Although risky, the British military hierarchy felt that an attempt to disrupt the enemy’s lifeline to their needed supplies was well worth any potential losses. The British had their eye on attacking Tobruk as far back as the beginning of the desert war in 1940 when the Italians first held the city. Over two years later, the strategically located harbor still held a pivotal role in the theater and occupied the British’s attention. The planned assault against Tobruk would be the centerpiece of the raider operations.
The following is a summary of the operations:
Operation Agreement: Attack on Tobruk.
Slated for September 13/14, 1942, the strike against Tobruk was the largest of the “Agreement “operations. The harbor was to be assailed by land, sea, and air. Three strike forces, two scheduled to arrive by sea (Forces A and C), one from across the desert (Force B), were to clandestinely penetrate the Axis harbor defenses, and coordinate their attack against the port in the early hours of the 14th. This assault was to be preceded by a Royal Air Force (RAF) bombardment carried out by both bomber and fighter aircraft, scheduled to occur form 9:30 pm on the 13th to 5:00 am on the 14th.
During the Dieppe raid, the RAF conducted a similar ‘preparatory’ air attack. Post-operation analysis indicated there were negligible positive results achieved from the bombing. The findings concluded that the ‘warning’ the air raid gave to the defenders contributed heavily to the operation’s failure.
These determinations seemed to have been ignored by the planners of Operation Agreement. The belief that the potential damage and disruption an air barrage may inflict on the harbors defenders was worth the risk of potentially tipping their hand of a pending assault.
Once the three forces (A, B, C) perforated the Axis defenses, the mission called for the raiders to cause as much destruction as possible to the harbor’s facilities and stores, along with any vessels within, before escaping. Primary targets for the Agreement strike forces included fuel storage and pumping works, port machinery, repair shops, and ammunition storage facilities. A particular emphasis in the plan went towards the capture or destruction of German F-lighters. These are AA equipped ‘naval ferry barges’ the Axis relied heavily upon for the unloading of supplies at the harbor.
Force B, the “land force,” was to depart from the Kufara oasis, and make its way to Tobruk via Sidi Rezegh. This assault force included 83 men, mainly elite British Special Air Service (SAS) and Long Range Desert Group (LRDG) soldiers, traveling in eight 3 ton trucks. After an expected ‘quiet’ journey across the desert towards the target, deception required ‘bluffing’ their way past the outermost ring of Tobruk security.
British intelligence was aware that small groups of sentries manned the advance approaches to Tobruk, so they designed a ruse to ‘feign’ their way past these points. Both Allied and Axis forces commonly used captured enemy vehicles. They hoped the perimeter guards would assume the British trucks in the convoy were ‘captured’ Allied vehicles containing British Prisoners of War (POWs).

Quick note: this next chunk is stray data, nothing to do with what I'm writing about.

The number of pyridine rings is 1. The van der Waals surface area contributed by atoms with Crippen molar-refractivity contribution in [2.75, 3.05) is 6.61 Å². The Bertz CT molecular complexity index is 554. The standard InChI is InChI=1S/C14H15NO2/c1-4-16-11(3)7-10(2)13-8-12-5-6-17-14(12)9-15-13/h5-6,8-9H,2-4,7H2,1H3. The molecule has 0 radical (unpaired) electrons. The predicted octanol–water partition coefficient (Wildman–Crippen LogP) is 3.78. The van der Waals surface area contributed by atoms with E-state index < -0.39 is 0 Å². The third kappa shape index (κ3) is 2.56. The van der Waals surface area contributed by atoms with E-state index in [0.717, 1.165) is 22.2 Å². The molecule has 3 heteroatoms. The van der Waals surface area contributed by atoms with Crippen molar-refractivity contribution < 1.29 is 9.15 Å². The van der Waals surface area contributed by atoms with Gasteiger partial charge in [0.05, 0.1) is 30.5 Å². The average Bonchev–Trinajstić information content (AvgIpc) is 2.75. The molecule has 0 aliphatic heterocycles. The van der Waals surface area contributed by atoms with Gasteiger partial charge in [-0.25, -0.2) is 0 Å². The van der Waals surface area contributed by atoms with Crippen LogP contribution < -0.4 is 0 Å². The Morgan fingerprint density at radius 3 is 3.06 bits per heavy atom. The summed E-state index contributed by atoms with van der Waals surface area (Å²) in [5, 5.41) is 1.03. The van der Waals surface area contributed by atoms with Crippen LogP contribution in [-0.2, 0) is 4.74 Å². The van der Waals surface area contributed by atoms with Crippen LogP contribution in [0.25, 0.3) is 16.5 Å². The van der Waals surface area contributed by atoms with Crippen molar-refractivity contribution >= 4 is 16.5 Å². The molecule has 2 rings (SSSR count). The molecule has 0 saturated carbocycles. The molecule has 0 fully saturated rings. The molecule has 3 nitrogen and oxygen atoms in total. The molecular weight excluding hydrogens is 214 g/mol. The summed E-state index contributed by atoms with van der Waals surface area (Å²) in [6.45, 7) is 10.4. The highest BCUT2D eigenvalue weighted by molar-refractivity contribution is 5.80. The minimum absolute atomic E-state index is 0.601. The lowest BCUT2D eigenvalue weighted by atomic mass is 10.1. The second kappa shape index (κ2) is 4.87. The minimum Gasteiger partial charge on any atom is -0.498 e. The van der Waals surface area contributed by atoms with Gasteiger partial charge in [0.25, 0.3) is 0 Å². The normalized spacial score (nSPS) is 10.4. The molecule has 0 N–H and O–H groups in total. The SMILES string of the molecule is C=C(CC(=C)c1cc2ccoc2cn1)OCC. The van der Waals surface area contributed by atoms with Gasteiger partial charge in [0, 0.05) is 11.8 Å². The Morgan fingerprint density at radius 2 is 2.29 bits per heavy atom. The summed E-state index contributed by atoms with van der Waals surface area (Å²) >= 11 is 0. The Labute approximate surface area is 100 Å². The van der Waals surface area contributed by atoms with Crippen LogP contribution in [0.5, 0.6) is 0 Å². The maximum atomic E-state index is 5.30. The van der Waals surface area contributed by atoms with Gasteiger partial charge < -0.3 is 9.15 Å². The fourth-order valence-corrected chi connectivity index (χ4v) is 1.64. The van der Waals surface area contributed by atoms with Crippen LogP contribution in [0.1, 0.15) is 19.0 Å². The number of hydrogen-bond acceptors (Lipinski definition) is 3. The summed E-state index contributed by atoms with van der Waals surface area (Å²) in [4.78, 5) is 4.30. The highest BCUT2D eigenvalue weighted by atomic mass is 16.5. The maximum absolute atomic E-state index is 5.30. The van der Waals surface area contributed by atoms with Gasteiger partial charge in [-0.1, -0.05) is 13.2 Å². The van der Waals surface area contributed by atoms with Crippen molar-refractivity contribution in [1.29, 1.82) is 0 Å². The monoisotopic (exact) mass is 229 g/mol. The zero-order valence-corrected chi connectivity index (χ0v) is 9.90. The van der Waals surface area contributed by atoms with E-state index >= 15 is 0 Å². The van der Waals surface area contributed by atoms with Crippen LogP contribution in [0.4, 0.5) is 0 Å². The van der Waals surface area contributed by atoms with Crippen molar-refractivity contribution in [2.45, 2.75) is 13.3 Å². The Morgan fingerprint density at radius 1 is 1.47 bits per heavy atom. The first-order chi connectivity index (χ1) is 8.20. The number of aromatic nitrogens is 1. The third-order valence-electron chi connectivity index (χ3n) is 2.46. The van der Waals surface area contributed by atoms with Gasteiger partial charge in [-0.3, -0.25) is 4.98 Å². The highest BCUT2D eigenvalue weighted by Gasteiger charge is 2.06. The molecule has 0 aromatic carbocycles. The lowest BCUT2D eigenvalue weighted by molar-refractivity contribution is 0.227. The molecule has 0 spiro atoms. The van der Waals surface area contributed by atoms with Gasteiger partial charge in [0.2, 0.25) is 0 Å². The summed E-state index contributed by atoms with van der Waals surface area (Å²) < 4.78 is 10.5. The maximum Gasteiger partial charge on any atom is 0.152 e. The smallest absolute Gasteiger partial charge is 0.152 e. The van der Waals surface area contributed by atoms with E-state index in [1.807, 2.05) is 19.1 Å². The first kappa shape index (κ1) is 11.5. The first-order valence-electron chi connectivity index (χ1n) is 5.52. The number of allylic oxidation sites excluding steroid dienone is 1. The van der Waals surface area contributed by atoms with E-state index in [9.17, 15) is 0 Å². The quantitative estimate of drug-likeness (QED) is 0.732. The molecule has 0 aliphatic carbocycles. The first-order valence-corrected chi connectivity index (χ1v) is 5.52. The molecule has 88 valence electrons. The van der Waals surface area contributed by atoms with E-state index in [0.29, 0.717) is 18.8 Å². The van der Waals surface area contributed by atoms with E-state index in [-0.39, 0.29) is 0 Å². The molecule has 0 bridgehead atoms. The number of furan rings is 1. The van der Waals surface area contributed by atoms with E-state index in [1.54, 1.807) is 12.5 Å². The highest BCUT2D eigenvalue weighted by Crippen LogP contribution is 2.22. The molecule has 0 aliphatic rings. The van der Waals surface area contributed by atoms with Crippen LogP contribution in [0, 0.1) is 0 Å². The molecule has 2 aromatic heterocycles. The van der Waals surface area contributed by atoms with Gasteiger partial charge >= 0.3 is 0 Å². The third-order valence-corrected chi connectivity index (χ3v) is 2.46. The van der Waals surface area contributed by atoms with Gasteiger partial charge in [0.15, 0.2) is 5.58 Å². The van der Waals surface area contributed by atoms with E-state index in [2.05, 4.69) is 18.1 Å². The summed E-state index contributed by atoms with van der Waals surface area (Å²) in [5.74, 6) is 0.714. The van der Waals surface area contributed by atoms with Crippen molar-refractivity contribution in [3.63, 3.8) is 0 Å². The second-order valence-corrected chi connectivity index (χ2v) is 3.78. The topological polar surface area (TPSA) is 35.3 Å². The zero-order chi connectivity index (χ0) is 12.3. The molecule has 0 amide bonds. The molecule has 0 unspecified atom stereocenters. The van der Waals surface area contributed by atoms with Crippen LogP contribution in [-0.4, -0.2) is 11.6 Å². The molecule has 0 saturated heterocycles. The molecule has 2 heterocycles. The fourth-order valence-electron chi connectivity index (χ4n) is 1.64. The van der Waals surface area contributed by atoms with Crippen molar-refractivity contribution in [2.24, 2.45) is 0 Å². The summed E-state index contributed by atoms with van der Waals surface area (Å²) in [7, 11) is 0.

Several German-speaking soldiers, wearing captured German uniforms, would lead in the truck convoy containing the POWs. Hopefully, pass through any roadblocks unchallenged, allowing the force to roll straight into Tobruk, Trojan Horse style.
Once inside the outer perimeter, they were to head to Mersa Umm Es Sciausc inlet and help silence the coastal and antiaircraft guns in support of Force C’s amphibious landing. They were then to help facilitate the landings of Force C by signaling and marking the landing zone for the approaching seaborne vessels, ensuring the arrival of these vital troops.
Force A consisted of an amphibious assault team spearheaded by the 11th Battalion, British Royal Marines. Their portion of the operation was to begin offshore under cover of darkness. The British submarine Taku was to disembark two small boats in the waters to the north of Mersa Mreira and shuttle an advance team inland to the designated landing zone. Once ashore, the advance forces were to use signal lights to mark the beach to help guide in the subsequent main contingent of Force A marines.
The 11th Marines should arrive in two waves, approximately 1 hour before dawn, carried to their objective onboard assault boats and slaved barges launched from the destroyers Sikh and Zulu. Once assembled, the Royal Marines were to move out, likewise counting on assistance from the RAF’s pre-assault bombardment. Then they were to engage and destroy gun batteries, fuel stores, and the German F-lighters. They would also attempt to capture AA guns intact later to direct them against the expected Axis air response.
After the marines silenced the coastal guns, the destroyers Sikh and Zulu were to make their way into the harbor and assist with the mission via their massive firepower. Later, retrieving the troops after the operation. In an attempt to ‘fool’ Axis forces, the British destroyers had Italian markings painted onto their structure and received orders to make smoke and “leak” oil over their sides once inside the harbor.
Hopefully, these acts confuse the counterattacking Axis pilots into thinking the destroyers were damaged Italian vessels. This idea seems quite laughable, and one must wonder how the British naval hierarchy ever approved this idea.
Rounding out the British contingent was Force C, about 200 men strong, the second scheduled amphibiously transported group of the operation. The force was to be conveyed to their targeted area, the inlet of Mersa Umm Es Sciausc, aboard several Motor Torpedo Boats (MTB). Once ashore, they were to meet up with Force B, who, as noted, needed to establish signal beacons to help guide in the MTB’s, and begin operations against the port. Force C was made up primarily of soldiers from the British Fusiliers and the Argyll and Southern Highlanders.